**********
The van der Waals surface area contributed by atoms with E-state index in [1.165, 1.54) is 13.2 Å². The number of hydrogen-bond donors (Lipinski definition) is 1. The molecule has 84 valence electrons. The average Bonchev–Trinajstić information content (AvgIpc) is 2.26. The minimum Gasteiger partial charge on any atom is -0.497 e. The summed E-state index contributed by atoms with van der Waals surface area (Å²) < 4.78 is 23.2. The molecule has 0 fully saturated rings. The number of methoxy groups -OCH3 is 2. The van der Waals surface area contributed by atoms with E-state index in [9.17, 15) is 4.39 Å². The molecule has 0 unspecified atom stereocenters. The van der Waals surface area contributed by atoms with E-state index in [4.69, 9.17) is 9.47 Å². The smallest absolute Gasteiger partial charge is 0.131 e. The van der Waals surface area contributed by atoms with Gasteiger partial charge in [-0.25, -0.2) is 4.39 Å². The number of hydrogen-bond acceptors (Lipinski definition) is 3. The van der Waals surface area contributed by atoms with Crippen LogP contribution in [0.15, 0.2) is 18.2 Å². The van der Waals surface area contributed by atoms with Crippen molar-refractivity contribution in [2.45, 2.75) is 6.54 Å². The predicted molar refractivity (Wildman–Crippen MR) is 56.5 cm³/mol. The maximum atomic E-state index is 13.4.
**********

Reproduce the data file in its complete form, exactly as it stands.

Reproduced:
The van der Waals surface area contributed by atoms with E-state index in [1.165, 1.54) is 13.2 Å². The number of hydrogen-bond donors (Lipinski definition) is 1. The molecule has 84 valence electrons. The average Bonchev–Trinajstić information content (AvgIpc) is 2.26. The minimum Gasteiger partial charge on any atom is -0.497 e. The summed E-state index contributed by atoms with van der Waals surface area (Å²) < 4.78 is 23.2. The molecule has 0 fully saturated rings. The number of methoxy groups -OCH3 is 2. The van der Waals surface area contributed by atoms with E-state index in [9.17, 15) is 4.39 Å². The molecule has 0 unspecified atom stereocenters. The van der Waals surface area contributed by atoms with E-state index in [4.69, 9.17) is 9.47 Å². The smallest absolute Gasteiger partial charge is 0.131 e. The van der Waals surface area contributed by atoms with Gasteiger partial charge in [-0.25, -0.2) is 4.39 Å². The number of hydrogen-bond acceptors (Lipinski definition) is 3. The van der Waals surface area contributed by atoms with Crippen LogP contribution in [0.15, 0.2) is 18.2 Å². The van der Waals surface area contributed by atoms with Crippen molar-refractivity contribution in [2.45, 2.75) is 6.54 Å². The predicted molar refractivity (Wildman–Crippen MR) is 56.5 cm³/mol. The maximum atomic E-state index is 13.4.